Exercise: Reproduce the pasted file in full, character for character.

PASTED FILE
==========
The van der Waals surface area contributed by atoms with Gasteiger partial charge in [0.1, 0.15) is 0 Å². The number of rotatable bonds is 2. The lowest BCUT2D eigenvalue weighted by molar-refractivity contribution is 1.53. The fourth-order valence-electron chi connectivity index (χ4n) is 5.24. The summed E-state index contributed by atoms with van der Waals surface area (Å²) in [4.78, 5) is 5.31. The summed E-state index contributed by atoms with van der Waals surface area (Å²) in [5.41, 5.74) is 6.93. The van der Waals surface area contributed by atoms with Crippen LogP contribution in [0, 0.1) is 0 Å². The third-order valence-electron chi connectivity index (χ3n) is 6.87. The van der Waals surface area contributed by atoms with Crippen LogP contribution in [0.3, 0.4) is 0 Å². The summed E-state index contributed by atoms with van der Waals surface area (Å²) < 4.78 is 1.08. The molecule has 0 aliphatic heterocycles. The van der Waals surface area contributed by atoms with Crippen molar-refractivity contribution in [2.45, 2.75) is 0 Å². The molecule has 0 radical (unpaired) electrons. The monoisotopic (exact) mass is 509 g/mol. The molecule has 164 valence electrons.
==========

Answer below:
The van der Waals surface area contributed by atoms with Gasteiger partial charge in [0.1, 0.15) is 0 Å². The number of rotatable bonds is 2. The lowest BCUT2D eigenvalue weighted by molar-refractivity contribution is 1.53. The fourth-order valence-electron chi connectivity index (χ4n) is 5.24. The summed E-state index contributed by atoms with van der Waals surface area (Å²) in [4.78, 5) is 5.31. The summed E-state index contributed by atoms with van der Waals surface area (Å²) in [5.41, 5.74) is 6.93. The van der Waals surface area contributed by atoms with Crippen LogP contribution in [0, 0.1) is 0 Å². The third-order valence-electron chi connectivity index (χ3n) is 6.87. The van der Waals surface area contributed by atoms with Crippen LogP contribution in [0.3, 0.4) is 0 Å². The summed E-state index contributed by atoms with van der Waals surface area (Å²) < 4.78 is 1.08. The molecule has 0 aliphatic heterocycles. The van der Waals surface area contributed by atoms with Crippen molar-refractivity contribution in [2.45, 2.75) is 0 Å². The molecule has 0 radical (unpaired) electrons. The monoisotopic (exact) mass is 509 g/mol. The molecule has 164 valence electrons.